Hollister: Well, they were very competent. I’ve had several young students come work with me and we ended up publishing articles together. They were all great students, and some are now working as professors at Columbia, NYU, Princeton, University of Chicago, Berkeley, etc.
Caskey: I’ll say this; an awful lot of Swarthmore students got their first job after college because of Rob. Rob has done plenty of consulting work over the years and he used that as a pipeline for a lot of Swarthmore students. Over the years, hundreds of Swarthmore students walked into Rob’s office and said, “You know, I’m graduating and need a job” and Rob would pick up the phone and get them a job at Mathematica or the Urban Institute or a number of other places in economics or public policy work.
Miller: What advice would you give to an economics student at Swarthmore?
Hollister: I think what I would say is to think seriously about a career in public policy because you can really make a big contribution. I think, particularly now, there is a huge void in the field of public policy. The Trump Administration has fired or driven out so many capable people and really emptied out key parts of the administration. I think, when his term is over, there is going to be an opportunity to start something new and make a real impact.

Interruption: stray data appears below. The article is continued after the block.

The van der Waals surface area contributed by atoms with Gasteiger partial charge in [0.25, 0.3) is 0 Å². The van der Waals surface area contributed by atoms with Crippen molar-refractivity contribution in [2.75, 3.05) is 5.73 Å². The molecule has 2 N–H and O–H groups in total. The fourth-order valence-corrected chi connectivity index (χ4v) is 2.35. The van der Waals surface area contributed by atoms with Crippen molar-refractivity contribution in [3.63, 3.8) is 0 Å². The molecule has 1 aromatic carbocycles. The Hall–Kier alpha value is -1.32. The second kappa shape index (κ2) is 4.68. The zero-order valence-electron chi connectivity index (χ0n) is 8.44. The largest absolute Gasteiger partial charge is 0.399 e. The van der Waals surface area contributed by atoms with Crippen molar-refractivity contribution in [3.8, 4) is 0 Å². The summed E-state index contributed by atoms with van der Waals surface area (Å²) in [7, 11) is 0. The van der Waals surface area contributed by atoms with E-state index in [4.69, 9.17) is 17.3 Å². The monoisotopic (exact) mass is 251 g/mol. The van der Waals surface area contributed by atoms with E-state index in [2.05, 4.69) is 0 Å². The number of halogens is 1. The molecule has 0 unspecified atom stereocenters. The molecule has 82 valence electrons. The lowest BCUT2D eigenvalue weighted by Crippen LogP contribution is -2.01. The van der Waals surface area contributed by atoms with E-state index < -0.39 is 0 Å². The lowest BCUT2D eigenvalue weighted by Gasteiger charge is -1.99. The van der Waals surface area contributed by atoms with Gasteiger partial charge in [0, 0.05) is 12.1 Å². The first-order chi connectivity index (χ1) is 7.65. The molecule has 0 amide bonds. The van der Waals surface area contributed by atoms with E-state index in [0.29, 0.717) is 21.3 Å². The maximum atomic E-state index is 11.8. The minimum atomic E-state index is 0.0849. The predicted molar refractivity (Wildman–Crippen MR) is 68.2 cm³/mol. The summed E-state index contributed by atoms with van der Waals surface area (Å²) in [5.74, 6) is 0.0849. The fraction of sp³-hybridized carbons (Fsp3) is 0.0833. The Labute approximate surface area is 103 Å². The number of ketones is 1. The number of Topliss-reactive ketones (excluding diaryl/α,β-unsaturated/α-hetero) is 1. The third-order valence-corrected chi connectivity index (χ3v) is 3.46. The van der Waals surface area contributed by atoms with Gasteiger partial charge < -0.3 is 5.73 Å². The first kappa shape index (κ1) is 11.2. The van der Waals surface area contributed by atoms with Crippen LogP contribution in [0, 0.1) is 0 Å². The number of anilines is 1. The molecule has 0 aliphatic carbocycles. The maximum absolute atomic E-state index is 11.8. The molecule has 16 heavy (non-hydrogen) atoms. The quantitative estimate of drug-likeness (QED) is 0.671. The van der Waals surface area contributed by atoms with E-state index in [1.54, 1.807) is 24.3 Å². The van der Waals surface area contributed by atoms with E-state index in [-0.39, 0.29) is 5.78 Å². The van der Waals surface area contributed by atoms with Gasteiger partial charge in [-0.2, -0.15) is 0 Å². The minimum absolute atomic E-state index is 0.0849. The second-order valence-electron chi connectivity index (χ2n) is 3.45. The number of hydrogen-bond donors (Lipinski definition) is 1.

Miller: Why did you decide to stay at Swarthmore for 40 plus years?
Hollister: The major element I would say, was that the students were so good. In fact, we (the faculty) had a saying that the first rule was to do no harm. We didn’t want to mess too much with the students and get them off track because they were good enough already. Another reason for staying at Swarthmore were my colleagues in the economic department. There was one guy in particular, Bernie Saffran, who was quite the character and really my best friend at Swarthmore. Another big factor was the sabbatical. At most colleges, you teach for 7 years and get a one-year sabbatical. But at Swarthmore you teach for 3 years and get a sabbatical. That meant I got freed up much more frequently to go work on all these projects.
Miller: Out of everything you accomplished in your career, is there any study or experiment that you are most proud of?
Hollister: It would have to be the New Jersey Negative Income Tax. It was part of the Poverty Program, which I felt was an important and impactful program. And it certainly had a lot of adventure to it. It also started me on this long career of combining economics and public policy work.